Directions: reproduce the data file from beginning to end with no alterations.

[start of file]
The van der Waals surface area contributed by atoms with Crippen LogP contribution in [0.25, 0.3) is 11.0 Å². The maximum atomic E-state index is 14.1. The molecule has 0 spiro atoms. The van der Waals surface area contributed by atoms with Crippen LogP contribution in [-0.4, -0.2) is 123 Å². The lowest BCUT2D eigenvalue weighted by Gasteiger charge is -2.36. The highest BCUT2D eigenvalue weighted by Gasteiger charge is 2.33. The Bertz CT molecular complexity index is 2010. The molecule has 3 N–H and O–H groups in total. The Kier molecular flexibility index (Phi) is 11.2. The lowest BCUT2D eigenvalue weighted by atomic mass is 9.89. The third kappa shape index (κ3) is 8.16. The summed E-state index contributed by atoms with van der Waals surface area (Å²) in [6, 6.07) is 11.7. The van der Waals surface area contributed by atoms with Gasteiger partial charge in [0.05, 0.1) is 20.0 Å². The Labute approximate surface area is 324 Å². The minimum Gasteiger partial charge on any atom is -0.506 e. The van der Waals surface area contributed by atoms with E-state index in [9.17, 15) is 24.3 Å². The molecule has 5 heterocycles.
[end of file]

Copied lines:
The van der Waals surface area contributed by atoms with Crippen LogP contribution in [0.25, 0.3) is 11.0 Å². The maximum atomic E-state index is 14.1. The molecule has 0 spiro atoms. The van der Waals surface area contributed by atoms with Crippen LogP contribution in [-0.4, -0.2) is 123 Å². The lowest BCUT2D eigenvalue weighted by Gasteiger charge is -2.36. The highest BCUT2D eigenvalue weighted by Gasteiger charge is 2.33. The Bertz CT molecular complexity index is 2010. The molecule has 3 N–H and O–H groups in total. The Kier molecular flexibility index (Phi) is 11.2. The lowest BCUT2D eigenvalue weighted by atomic mass is 9.89. The third kappa shape index (κ3) is 8.16. The summed E-state index contributed by atoms with van der Waals surface area (Å²) in [6, 6.07) is 11.7. The van der Waals surface area contributed by atoms with Gasteiger partial charge in [0.05, 0.1) is 20.0 Å². The Labute approximate surface area is 324 Å². The minimum Gasteiger partial charge on any atom is -0.506 e. The van der Waals surface area contributed by atoms with E-state index in [9.17, 15) is 24.3 Å². The molecule has 5 heterocycles.